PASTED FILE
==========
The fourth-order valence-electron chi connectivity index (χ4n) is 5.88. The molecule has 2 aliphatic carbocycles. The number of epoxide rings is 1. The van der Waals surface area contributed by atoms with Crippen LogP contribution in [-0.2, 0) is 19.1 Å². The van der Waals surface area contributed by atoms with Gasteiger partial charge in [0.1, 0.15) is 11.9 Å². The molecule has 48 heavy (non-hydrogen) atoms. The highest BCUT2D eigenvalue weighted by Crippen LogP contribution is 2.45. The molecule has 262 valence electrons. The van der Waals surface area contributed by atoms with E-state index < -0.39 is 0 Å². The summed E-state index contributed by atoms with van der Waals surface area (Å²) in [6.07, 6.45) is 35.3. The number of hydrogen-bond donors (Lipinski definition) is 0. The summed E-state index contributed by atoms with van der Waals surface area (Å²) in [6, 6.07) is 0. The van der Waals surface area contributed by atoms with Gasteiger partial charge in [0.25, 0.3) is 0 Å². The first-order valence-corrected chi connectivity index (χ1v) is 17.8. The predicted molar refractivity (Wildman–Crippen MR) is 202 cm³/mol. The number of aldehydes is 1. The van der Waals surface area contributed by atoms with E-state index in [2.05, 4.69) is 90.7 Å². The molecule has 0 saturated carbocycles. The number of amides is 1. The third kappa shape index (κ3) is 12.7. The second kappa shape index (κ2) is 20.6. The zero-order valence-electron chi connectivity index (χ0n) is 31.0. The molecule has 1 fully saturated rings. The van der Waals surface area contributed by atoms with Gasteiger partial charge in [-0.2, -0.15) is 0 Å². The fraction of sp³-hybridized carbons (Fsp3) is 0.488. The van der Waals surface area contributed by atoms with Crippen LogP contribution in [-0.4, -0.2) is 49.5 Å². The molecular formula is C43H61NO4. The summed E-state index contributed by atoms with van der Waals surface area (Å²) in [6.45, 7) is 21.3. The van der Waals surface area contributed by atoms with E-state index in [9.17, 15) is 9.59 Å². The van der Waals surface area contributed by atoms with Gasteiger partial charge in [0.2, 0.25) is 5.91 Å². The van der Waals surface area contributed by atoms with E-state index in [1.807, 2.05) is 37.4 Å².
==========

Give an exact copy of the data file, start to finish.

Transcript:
The fourth-order valence-electron chi connectivity index (χ4n) is 5.88. The molecule has 2 aliphatic carbocycles. The number of epoxide rings is 1. The van der Waals surface area contributed by atoms with Crippen LogP contribution in [-0.2, 0) is 19.1 Å². The van der Waals surface area contributed by atoms with Gasteiger partial charge in [0.1, 0.15) is 11.9 Å². The molecule has 48 heavy (non-hydrogen) atoms. The highest BCUT2D eigenvalue weighted by Crippen LogP contribution is 2.45. The molecule has 262 valence electrons. The van der Waals surface area contributed by atoms with E-state index < -0.39 is 0 Å². The summed E-state index contributed by atoms with van der Waals surface area (Å²) in [6.07, 6.45) is 35.3. The number of hydrogen-bond donors (Lipinski definition) is 0. The summed E-state index contributed by atoms with van der Waals surface area (Å²) in [6, 6.07) is 0. The van der Waals surface area contributed by atoms with Gasteiger partial charge in [0.25, 0.3) is 0 Å². The first-order valence-corrected chi connectivity index (χ1v) is 17.8. The predicted molar refractivity (Wildman–Crippen MR) is 202 cm³/mol. The number of aldehydes is 1. The van der Waals surface area contributed by atoms with E-state index in [2.05, 4.69) is 90.7 Å². The molecule has 0 saturated carbocycles. The number of amides is 1. The third kappa shape index (κ3) is 12.7. The second kappa shape index (κ2) is 20.6. The zero-order valence-electron chi connectivity index (χ0n) is 31.0. The molecule has 1 fully saturated rings. The van der Waals surface area contributed by atoms with Gasteiger partial charge in [-0.2, -0.15) is 0 Å². The fraction of sp³-hybridized carbons (Fsp3) is 0.488. The van der Waals surface area contributed by atoms with Crippen LogP contribution in [-0.4, -0.2) is 49.5 Å². The molecular formula is C43H61NO4. The summed E-state index contributed by atoms with van der Waals surface area (Å²) in [6.45, 7) is 21.3. The van der Waals surface area contributed by atoms with E-state index in [9.17, 15) is 9.59 Å². The van der Waals surface area contributed by atoms with Gasteiger partial charge in [0.2, 0.25) is 5.91 Å². The van der Waals surface area contributed by atoms with E-state index in [1.807, 2.05) is 37.4 Å².